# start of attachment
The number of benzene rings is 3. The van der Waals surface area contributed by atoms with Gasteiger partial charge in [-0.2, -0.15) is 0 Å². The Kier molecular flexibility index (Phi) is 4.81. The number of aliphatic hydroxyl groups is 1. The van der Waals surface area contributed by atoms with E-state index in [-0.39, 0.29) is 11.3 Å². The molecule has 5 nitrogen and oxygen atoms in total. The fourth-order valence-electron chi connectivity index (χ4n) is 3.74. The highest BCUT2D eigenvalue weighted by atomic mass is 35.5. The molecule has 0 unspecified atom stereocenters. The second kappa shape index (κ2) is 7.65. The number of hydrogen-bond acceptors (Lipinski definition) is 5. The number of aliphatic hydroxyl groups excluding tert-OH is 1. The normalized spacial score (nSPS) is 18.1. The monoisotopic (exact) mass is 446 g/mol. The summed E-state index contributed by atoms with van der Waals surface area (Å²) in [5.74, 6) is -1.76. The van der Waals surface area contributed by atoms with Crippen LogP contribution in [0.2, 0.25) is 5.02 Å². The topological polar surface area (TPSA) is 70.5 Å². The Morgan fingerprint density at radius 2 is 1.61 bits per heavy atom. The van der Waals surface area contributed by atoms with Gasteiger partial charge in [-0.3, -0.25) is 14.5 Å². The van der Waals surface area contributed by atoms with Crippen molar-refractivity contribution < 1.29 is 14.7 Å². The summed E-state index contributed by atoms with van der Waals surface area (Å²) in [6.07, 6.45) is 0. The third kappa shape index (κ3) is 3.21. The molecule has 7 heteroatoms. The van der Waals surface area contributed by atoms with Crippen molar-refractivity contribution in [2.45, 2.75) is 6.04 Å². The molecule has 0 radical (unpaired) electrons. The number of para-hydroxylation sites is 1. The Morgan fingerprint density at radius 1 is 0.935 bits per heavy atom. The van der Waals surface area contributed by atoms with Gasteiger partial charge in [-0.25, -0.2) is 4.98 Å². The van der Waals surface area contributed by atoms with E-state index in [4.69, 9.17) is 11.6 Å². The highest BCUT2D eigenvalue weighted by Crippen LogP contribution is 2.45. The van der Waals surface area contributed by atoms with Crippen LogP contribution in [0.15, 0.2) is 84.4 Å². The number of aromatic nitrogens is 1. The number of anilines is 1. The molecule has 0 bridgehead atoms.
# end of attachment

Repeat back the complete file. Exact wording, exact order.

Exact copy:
The number of benzene rings is 3. The van der Waals surface area contributed by atoms with Gasteiger partial charge in [-0.2, -0.15) is 0 Å². The Kier molecular flexibility index (Phi) is 4.81. The number of aliphatic hydroxyl groups is 1. The van der Waals surface area contributed by atoms with E-state index in [-0.39, 0.29) is 11.3 Å². The molecule has 5 nitrogen and oxygen atoms in total. The fourth-order valence-electron chi connectivity index (χ4n) is 3.74. The highest BCUT2D eigenvalue weighted by atomic mass is 35.5. The molecule has 0 unspecified atom stereocenters. The second kappa shape index (κ2) is 7.65. The number of hydrogen-bond acceptors (Lipinski definition) is 5. The number of aliphatic hydroxyl groups excluding tert-OH is 1. The normalized spacial score (nSPS) is 18.1. The monoisotopic (exact) mass is 446 g/mol. The summed E-state index contributed by atoms with van der Waals surface area (Å²) in [5.74, 6) is -1.76. The van der Waals surface area contributed by atoms with Crippen LogP contribution in [0.2, 0.25) is 5.02 Å². The topological polar surface area (TPSA) is 70.5 Å². The Morgan fingerprint density at radius 2 is 1.61 bits per heavy atom. The van der Waals surface area contributed by atoms with Gasteiger partial charge in [-0.3, -0.25) is 14.5 Å². The van der Waals surface area contributed by atoms with Crippen molar-refractivity contribution < 1.29 is 14.7 Å². The summed E-state index contributed by atoms with van der Waals surface area (Å²) in [6.07, 6.45) is 0. The third kappa shape index (κ3) is 3.21. The molecule has 7 heteroatoms. The van der Waals surface area contributed by atoms with Crippen molar-refractivity contribution in [2.45, 2.75) is 6.04 Å². The molecule has 0 radical (unpaired) electrons. The number of para-hydroxylation sites is 1. The Morgan fingerprint density at radius 1 is 0.935 bits per heavy atom. The van der Waals surface area contributed by atoms with Gasteiger partial charge in [-0.25, -0.2) is 4.98 Å². The van der Waals surface area contributed by atoms with E-state index in [4.69, 9.17) is 11.6 Å². The highest BCUT2D eigenvalue weighted by Crippen LogP contribution is 2.45. The van der Waals surface area contributed by atoms with Crippen LogP contribution in [0.15, 0.2) is 84.4 Å². The number of aromatic nitrogens is 1. The number of anilines is 1. The molecule has 0 bridgehead atoms.